Knowledge: extreme thinking


- Patty Pitts


Science is closer to linking some weather-related disasters to human-caused climate change

Whenever a weather-related disaster happens—such as the Fort McMurray wildfires and the Calgary floods—climate researchers are inevitably asked the same question: was this event caused by climate change?

It’s a fair question, given the devastation and escalating cost of these events—$5.6 billion in losses for the Calgary floods alone—and their rising global frequency.

“Scientists feel compelled to comment when an extreme event occurs,” says Francis Zwiers, a climate statistician and director of the University of Victoria’s Pacific Climate Impacts Consortium (PCIC), “but providing definitive answers often requires more time and research than is available during today’s rapid news cycles.”

However, science is increasingly catching up. This spring, a US National Academy of Sciences committee—on which Zwiers served—released a milestone report acknowledging that progress is being made on attributing some extreme events to climate change caused by human activity.

One approach is to use weather data and computer models to estimate and compare the odds of the event under current conditions and under conditions with lower pre-industrial greenhouse gas levels.

“We have more confidence in temperature records than just about any other kind of data,” says Zwiers, who says science can now positively link the increasing frequency of heatwaves to human influence on the climate. He estimates that more than half the global population will regularly experience historically hot summers within 20 years.

Scientists are also learning more about the water cycle and climate change. Current PCIC research uses hydrological models to determine how the warming climate is shrinking snowpacks in BC’s mountains.

Warmer winters mean that more precipitation falls as rain or melts during winter thaws, often resulting in smaller snowpacks than in the past, explains Zwiers. Less water is then stored naturally to support summer streamflow to rivers, affecting water supplies along the way.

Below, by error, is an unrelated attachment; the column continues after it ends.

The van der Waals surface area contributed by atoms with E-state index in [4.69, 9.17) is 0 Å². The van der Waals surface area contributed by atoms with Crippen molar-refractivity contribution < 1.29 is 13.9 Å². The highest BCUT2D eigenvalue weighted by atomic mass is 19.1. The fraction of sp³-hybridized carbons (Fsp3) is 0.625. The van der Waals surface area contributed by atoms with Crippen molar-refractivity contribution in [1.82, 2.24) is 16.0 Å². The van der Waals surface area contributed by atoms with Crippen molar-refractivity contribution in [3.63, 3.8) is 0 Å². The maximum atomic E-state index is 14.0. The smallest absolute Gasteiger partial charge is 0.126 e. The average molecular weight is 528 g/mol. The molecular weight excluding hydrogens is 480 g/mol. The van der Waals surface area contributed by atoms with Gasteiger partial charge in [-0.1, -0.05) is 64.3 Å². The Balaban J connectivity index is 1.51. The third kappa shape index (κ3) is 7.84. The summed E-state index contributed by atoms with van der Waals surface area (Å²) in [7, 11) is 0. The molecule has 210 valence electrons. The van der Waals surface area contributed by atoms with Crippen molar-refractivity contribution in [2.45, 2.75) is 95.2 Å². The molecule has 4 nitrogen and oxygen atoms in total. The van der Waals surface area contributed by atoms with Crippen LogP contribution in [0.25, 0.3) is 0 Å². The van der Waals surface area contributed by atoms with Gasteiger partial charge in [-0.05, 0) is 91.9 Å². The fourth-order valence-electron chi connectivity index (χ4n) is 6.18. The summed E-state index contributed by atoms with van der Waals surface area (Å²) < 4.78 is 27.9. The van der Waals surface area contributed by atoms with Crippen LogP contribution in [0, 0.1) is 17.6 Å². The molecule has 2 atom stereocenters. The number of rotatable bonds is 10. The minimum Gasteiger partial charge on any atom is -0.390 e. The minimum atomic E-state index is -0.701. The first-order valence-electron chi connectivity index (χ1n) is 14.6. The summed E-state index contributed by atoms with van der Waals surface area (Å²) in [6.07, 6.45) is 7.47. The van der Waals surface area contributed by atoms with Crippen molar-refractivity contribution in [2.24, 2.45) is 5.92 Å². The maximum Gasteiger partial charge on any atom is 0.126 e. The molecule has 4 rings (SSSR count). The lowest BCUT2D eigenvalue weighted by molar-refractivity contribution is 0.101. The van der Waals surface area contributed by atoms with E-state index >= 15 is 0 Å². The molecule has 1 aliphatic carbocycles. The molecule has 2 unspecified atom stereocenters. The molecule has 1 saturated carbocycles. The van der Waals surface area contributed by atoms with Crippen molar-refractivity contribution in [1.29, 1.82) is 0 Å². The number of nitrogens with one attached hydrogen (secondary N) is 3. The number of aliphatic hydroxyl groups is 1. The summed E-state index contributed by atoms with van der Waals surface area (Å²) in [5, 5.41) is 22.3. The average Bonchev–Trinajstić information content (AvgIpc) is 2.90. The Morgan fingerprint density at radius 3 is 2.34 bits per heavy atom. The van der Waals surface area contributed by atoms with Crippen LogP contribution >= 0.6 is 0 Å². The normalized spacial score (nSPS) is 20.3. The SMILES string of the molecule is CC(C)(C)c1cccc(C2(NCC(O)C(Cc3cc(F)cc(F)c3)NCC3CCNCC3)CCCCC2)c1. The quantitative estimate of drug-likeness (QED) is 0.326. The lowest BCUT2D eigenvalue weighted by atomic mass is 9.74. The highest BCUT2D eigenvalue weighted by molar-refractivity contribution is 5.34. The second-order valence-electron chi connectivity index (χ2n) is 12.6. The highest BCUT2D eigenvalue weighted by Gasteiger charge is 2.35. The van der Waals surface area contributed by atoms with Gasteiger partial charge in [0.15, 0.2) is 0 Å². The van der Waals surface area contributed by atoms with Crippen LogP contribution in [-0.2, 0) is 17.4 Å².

Another example is Canada’s iconic Arctic, where the rapidly changing climate is affecting the land, the ocean and ecosystems. Zwiers and colleagues are using “event attribution” research techniques and climate models to study the loss of Arctic sea ice.

“New record lows in summer and in winter sea-ice coverage have been set in recent years,” he says. “Our research suggests that record low summer sea-ice coverage such as that seen in 2012 would have been impossible in the pre-industrial world.”

Growing awareness of the impacts of climate change is altering how PCIC—a regional service centre that provides high-quality information on the regional effects of climate change—delivers its research results to BC stakeholders.

Rather than handing over finished reports for others to use, PCIC now often works in a facilitating role, providing organizations and communities with the climate data needed to do their own analyses and subsequently offering expertise to review the resulting reports.

“Although there’s still considerable uncertainty about the effects of climate change on many types of extreme events, we can now often provide information about changing extremes that’s useful for community adaptation planning and decision-making,” says Zwiers.

“Long-lived infrastructure—from bridges and wharves to highways and storm drains—is particularly vulnerable to extreme weather events. Advanced planning based on sound scientific outcomes is essential to help us prepare for the changes ahead.”


  • The Pacific Climate Impacts Consortium (PCIC) is a not-for-profit corporation that provides practical, science-based information on the regional impacts of climate change for policy action in the areas of community planning, ecology, forestry, hydrology, transportation, agriculture, public health and energy. PCIC is owned by UVic and supported financially by its users.
  • PCIC helps users of climate information in BC to better understand the implications of climate change so that they can adapt effectively. It’s made up of representatives from university and government research labs and industry, including stakeholders and partners from BC and Washington State.
  • The PCIC Data Portal gives the public access to weather observations from more than 6,700 locations around the province. The data dates from the present to as far back as 1870. In the last year alone, PCIC added 24 million observations from around the province into the database.
  • PCIC works closely with the Pacific Institute for Climate Solutions, a knowledge network hosted and led by UVic that brings together researchers from around BC and the world to study climate change and develop positive approaches to mitigation and adaptation.


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Keywords: climate, water, Arctic, environment, research, sustainability

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